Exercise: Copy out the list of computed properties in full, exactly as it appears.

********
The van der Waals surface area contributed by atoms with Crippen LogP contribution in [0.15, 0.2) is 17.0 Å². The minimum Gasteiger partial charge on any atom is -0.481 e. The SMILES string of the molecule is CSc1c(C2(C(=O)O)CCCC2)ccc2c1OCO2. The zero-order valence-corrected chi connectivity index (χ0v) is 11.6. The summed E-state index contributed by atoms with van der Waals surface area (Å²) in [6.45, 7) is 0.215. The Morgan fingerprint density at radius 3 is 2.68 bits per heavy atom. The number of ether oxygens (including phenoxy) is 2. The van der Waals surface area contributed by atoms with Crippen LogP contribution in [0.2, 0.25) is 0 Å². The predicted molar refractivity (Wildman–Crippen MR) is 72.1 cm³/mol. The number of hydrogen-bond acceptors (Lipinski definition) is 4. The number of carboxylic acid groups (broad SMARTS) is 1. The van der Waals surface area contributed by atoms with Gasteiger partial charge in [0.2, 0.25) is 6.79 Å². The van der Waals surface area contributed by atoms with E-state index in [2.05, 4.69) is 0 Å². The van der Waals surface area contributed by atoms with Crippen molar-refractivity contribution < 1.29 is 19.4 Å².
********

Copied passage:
The van der Waals surface area contributed by atoms with Crippen LogP contribution in [0.15, 0.2) is 17.0 Å². The minimum Gasteiger partial charge on any atom is -0.481 e. The SMILES string of the molecule is CSc1c(C2(C(=O)O)CCCC2)ccc2c1OCO2. The zero-order valence-corrected chi connectivity index (χ0v) is 11.6. The summed E-state index contributed by atoms with van der Waals surface area (Å²) in [6.45, 7) is 0.215. The Morgan fingerprint density at radius 3 is 2.68 bits per heavy atom. The number of ether oxygens (including phenoxy) is 2. The van der Waals surface area contributed by atoms with Crippen LogP contribution in [0.2, 0.25) is 0 Å². The predicted molar refractivity (Wildman–Crippen MR) is 72.1 cm³/mol. The number of hydrogen-bond acceptors (Lipinski definition) is 4. The number of carboxylic acid groups (broad SMARTS) is 1. The van der Waals surface area contributed by atoms with Gasteiger partial charge in [0.2, 0.25) is 6.79 Å². The van der Waals surface area contributed by atoms with E-state index in [2.05, 4.69) is 0 Å². The van der Waals surface area contributed by atoms with Crippen molar-refractivity contribution < 1.29 is 19.4 Å².